older the better? Understanding age associated fitness variation in passerines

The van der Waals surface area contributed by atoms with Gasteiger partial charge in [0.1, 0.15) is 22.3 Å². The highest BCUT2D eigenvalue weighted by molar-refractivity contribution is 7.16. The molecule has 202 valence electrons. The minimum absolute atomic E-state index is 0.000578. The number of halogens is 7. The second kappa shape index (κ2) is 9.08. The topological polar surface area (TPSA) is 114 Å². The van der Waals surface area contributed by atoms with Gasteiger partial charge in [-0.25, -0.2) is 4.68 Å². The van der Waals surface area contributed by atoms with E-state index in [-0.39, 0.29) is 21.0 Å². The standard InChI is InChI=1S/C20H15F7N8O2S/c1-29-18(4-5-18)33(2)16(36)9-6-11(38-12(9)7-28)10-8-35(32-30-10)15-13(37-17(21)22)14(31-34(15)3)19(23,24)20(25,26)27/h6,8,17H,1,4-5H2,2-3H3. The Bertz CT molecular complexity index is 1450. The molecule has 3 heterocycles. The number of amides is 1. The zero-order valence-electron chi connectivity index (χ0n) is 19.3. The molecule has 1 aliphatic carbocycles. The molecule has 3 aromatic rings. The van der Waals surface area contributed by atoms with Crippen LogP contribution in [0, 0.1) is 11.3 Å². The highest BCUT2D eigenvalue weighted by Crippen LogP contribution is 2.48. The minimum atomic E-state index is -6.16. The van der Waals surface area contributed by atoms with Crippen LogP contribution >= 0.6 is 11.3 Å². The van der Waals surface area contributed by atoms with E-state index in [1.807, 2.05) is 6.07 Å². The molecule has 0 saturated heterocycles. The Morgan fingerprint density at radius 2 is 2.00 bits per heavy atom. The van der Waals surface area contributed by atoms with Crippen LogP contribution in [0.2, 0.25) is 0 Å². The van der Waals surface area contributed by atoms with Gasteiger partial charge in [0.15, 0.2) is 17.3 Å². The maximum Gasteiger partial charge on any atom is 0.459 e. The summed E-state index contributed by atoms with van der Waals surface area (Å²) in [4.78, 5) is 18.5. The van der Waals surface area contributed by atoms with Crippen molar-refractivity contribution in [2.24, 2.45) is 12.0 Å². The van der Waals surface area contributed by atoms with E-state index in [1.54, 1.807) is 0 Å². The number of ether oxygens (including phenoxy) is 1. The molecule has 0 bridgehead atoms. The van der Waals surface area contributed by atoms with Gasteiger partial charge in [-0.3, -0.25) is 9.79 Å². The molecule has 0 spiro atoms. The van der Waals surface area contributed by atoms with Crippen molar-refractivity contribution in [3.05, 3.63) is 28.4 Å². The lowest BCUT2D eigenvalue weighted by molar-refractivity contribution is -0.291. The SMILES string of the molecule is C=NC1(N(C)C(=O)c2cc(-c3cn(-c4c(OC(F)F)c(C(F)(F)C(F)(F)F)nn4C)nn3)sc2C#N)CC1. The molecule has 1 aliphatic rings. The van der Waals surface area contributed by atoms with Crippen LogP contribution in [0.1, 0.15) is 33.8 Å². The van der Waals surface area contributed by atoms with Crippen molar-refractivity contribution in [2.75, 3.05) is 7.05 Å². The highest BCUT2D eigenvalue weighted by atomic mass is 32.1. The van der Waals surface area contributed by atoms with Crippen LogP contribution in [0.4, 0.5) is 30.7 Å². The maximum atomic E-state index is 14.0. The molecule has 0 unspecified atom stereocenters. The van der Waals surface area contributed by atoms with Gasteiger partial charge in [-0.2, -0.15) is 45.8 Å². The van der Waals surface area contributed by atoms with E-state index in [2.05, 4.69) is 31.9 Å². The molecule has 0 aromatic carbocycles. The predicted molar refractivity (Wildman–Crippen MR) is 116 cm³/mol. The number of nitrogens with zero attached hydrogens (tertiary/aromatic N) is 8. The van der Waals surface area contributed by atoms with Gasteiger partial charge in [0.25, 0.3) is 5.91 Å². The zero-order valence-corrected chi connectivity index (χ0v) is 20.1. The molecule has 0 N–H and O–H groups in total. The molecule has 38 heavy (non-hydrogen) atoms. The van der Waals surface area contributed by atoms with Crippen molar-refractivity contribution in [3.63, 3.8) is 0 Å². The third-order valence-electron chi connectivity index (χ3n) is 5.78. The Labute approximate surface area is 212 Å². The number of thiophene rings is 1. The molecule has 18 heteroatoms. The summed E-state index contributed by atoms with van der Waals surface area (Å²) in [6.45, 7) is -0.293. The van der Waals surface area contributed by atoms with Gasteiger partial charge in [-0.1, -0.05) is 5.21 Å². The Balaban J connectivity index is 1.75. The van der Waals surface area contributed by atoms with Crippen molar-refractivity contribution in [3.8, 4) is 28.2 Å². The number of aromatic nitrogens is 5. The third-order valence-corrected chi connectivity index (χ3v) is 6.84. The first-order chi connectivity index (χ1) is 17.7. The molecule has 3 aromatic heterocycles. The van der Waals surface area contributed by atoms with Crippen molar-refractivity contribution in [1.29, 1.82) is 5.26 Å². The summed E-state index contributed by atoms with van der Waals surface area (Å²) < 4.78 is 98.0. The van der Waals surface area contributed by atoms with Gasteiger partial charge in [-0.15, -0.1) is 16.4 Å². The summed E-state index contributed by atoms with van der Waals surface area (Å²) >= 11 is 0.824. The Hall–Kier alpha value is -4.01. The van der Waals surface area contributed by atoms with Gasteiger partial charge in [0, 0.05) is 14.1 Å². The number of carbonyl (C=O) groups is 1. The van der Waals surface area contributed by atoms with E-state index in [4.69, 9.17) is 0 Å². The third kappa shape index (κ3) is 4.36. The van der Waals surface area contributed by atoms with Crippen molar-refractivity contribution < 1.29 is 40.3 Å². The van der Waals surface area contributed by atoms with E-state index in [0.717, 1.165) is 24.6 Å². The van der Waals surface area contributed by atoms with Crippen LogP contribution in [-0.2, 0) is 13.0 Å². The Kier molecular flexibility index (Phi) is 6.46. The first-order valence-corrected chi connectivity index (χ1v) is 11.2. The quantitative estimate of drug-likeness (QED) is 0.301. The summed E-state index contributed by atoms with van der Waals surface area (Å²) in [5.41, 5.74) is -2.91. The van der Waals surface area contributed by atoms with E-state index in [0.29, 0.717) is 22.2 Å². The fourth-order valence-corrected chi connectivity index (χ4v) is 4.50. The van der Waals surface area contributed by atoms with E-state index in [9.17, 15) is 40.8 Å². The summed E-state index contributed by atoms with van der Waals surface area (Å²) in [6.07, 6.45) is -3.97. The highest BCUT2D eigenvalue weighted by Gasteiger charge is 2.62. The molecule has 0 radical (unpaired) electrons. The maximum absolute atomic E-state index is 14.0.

Mating strategies vary between species, populations, individuals, and even within an individual. For instance, an individual might use different strategies to maximise its fitness when it is old, compared to when it is young. In most bird species, both females and males engage in copulations outside their pair bond (extra-pair copulations). Extra-pair males are commonly older males. However, whether older males get better at outcompeting younger rivals (the observed effect takes place within an individual) or are simply the ones that live longest (the observed effect arises through cross-sectional comparison between individuals) remains to be clarified. In my PhD, I use an experimental breeding design in a captive population of house sparrows, as well as a long-term dataset from a wild population to study the occurrence of extra-pair offspring and its interaction with parental age. I compare the fitness of within- and extra-pair offspring associated with parental age, quantify fitness consequences of male extra-pair behaviour, and compare reproductive traits of young and old males. In summary, my PhD focuses on extra-pair reproduction in birds and explores how age explains individual variation in fitness.